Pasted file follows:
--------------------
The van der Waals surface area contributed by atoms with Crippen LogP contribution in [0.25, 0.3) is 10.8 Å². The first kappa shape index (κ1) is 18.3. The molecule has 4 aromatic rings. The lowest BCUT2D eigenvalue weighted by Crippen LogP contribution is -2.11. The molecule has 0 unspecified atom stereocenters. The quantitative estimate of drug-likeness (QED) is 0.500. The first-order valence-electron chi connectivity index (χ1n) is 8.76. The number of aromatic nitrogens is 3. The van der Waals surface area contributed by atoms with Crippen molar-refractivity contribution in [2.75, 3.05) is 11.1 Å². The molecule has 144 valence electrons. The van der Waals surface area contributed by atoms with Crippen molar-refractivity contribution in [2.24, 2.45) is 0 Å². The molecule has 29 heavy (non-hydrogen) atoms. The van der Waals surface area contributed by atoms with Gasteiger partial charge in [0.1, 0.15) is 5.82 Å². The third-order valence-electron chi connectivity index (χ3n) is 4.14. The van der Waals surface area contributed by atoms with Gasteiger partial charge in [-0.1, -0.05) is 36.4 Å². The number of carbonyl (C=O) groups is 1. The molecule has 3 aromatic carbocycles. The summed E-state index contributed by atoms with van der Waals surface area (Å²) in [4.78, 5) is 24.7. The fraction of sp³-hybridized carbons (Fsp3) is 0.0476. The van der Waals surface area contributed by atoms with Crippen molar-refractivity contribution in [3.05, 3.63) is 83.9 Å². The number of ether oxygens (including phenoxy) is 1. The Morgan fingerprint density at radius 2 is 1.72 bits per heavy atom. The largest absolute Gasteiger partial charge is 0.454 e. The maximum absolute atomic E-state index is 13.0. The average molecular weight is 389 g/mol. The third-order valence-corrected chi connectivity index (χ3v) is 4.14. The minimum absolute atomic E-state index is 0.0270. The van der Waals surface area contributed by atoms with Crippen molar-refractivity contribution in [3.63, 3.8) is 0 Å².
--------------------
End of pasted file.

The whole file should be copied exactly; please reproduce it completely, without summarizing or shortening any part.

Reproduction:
The van der Waals surface area contributed by atoms with Crippen LogP contribution in [0.25, 0.3) is 10.8 Å². The first kappa shape index (κ1) is 18.3. The molecule has 4 aromatic rings. The lowest BCUT2D eigenvalue weighted by Crippen LogP contribution is -2.11. The molecule has 0 unspecified atom stereocenters. The quantitative estimate of drug-likeness (QED) is 0.500. The first-order valence-electron chi connectivity index (χ1n) is 8.76. The number of aromatic nitrogens is 3. The van der Waals surface area contributed by atoms with Crippen molar-refractivity contribution in [2.75, 3.05) is 11.1 Å². The molecule has 144 valence electrons. The van der Waals surface area contributed by atoms with Crippen molar-refractivity contribution in [2.24, 2.45) is 0 Å². The molecule has 29 heavy (non-hydrogen) atoms. The van der Waals surface area contributed by atoms with Gasteiger partial charge in [0.1, 0.15) is 5.82 Å². The third-order valence-electron chi connectivity index (χ3n) is 4.14. The van der Waals surface area contributed by atoms with Gasteiger partial charge in [-0.1, -0.05) is 36.4 Å². The number of carbonyl (C=O) groups is 1. The molecule has 3 aromatic carbocycles. The summed E-state index contributed by atoms with van der Waals surface area (Å²) in [4.78, 5) is 24.7. The fraction of sp³-hybridized carbons (Fsp3) is 0.0476. The van der Waals surface area contributed by atoms with Crippen molar-refractivity contribution in [3.05, 3.63) is 83.9 Å². The number of ether oxygens (including phenoxy) is 1. The Morgan fingerprint density at radius 2 is 1.72 bits per heavy atom. The largest absolute Gasteiger partial charge is 0.454 e. The maximum absolute atomic E-state index is 13.0. The average molecular weight is 389 g/mol. The third-order valence-corrected chi connectivity index (χ3v) is 4.14. The minimum absolute atomic E-state index is 0.0270. The van der Waals surface area contributed by atoms with Crippen molar-refractivity contribution in [3.63, 3.8) is 0 Å².